On Monday, September 4, 2017, Attorney General Jeff Sessions issued a letter to the Department of Homeland Security to revoke the Deferred Action for Childhood Arrivals program (DACA). The following day, Acting Secretary of Homeland Security Elaine C. Duke issued a memorandum that (1) rescinds the basis for DACA – the June 2012 memo, and (2) sets forward a plan for phasing out DACA.

The DACA program was formally initiated on June 15, 2012 by Janet Napolitano, then-Secretary of Homeland Security. The basis for this program is Napolitano’s policy memorandum, “Exercising Prosecutorial Discretion with Respect to Individuals Who Came to the United States as Children.” In this memo, she directs the Department of Homeland Security to use its discretion when targeting undocumented immigrants to find childhood arrivals as a “low priority.”

What is the DACA phase out plan?

In her memo, Acting Secretary Duke outlined the particulars of how this revocation of DACA will effect current and pending recipients of the program:

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Trump writes Pres. memo, “Military Service by Transgender Individuals”

This presidential memo reinstates the long-standing ban on transgender military service.

On August 25, President Trump issued a memorandum directing the Secretary of Defense and Secretary of Homeland Security to reinstate the prohibition on openly transgender military service members.

Section 1(a) of the memorandum outlines the history of the prior prohibition on military service by transgender individuals. Prior to June 2016, transgender persons were prohibited from joining the military and, if already serving, discharge based on this status was appropriate. At the Palm Center, a group of current and former military professors describe the pre-2016 policy as “an outright ban that was premised on the general presumption that transgender Americans are unfit to serve in the armed forces.”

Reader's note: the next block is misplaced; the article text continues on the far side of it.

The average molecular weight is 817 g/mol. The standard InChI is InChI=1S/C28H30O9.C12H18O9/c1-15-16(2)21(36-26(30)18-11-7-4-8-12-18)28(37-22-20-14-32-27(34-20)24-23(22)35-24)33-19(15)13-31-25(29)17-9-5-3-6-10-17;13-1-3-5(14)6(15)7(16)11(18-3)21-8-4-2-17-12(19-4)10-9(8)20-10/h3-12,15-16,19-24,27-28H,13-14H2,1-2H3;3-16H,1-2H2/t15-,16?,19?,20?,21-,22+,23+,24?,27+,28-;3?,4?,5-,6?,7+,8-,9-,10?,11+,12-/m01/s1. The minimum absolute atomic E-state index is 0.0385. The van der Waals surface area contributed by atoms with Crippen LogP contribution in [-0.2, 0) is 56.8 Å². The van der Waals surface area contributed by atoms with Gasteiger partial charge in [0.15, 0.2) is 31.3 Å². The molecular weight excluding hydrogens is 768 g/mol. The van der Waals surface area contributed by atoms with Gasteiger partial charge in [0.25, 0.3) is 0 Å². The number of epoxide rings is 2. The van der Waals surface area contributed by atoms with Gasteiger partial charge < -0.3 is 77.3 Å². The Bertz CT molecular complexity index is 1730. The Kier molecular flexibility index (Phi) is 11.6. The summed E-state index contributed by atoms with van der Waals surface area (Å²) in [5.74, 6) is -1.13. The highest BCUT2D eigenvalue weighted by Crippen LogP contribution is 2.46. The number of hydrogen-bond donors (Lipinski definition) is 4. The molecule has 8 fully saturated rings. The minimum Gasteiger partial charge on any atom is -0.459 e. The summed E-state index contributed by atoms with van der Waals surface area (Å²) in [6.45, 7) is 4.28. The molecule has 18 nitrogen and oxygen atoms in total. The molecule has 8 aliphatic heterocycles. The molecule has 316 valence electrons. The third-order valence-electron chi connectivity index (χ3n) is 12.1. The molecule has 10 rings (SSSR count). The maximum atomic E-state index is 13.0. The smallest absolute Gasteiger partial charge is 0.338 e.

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GLAD, NCLR Sue Trump Over Transgender Military Ban

Doe v. Trump

On August 8, 2017, GLBTQ Legal Advocates & Defenders (GLAD) and the National Center for Lesbian Rights (NCLR) filed Doe v. Trump, a federal lawsuit in the U.S. District Court for the District of Columbia challenging President Trump’s directive to reinstate a ban on transgender people serving in the military. As GLAD reports, the suit was filed on behalf of 5 transgender service members with nearly 60 years of combined military service.

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Trump signed E.O., “Enforcing Federal Law with Respect to Transnational Criminal Organizations and Preventing International Trafficking”

This executive order redirects the Threat Mitigation Working Group to detect and prosecute international drug cartels.

At Vox, German Lopez reports that the three orders issued today, Feb. 9th, are intentionally vague but are setting the stage for a “tough on crime” administration.

Section 2 sets policies for the new administration to tackle international drug cartels, including increased cooperation with foreign intelligence agencies. Section 3 calls for the Secretary of State, AG, Secretary of Homeland Security and Director of National Intelligence to co-chair and redirect the Threat Mitigation Working Group (TMWG). Additionally, the working group will report and make recommendations in 120 days.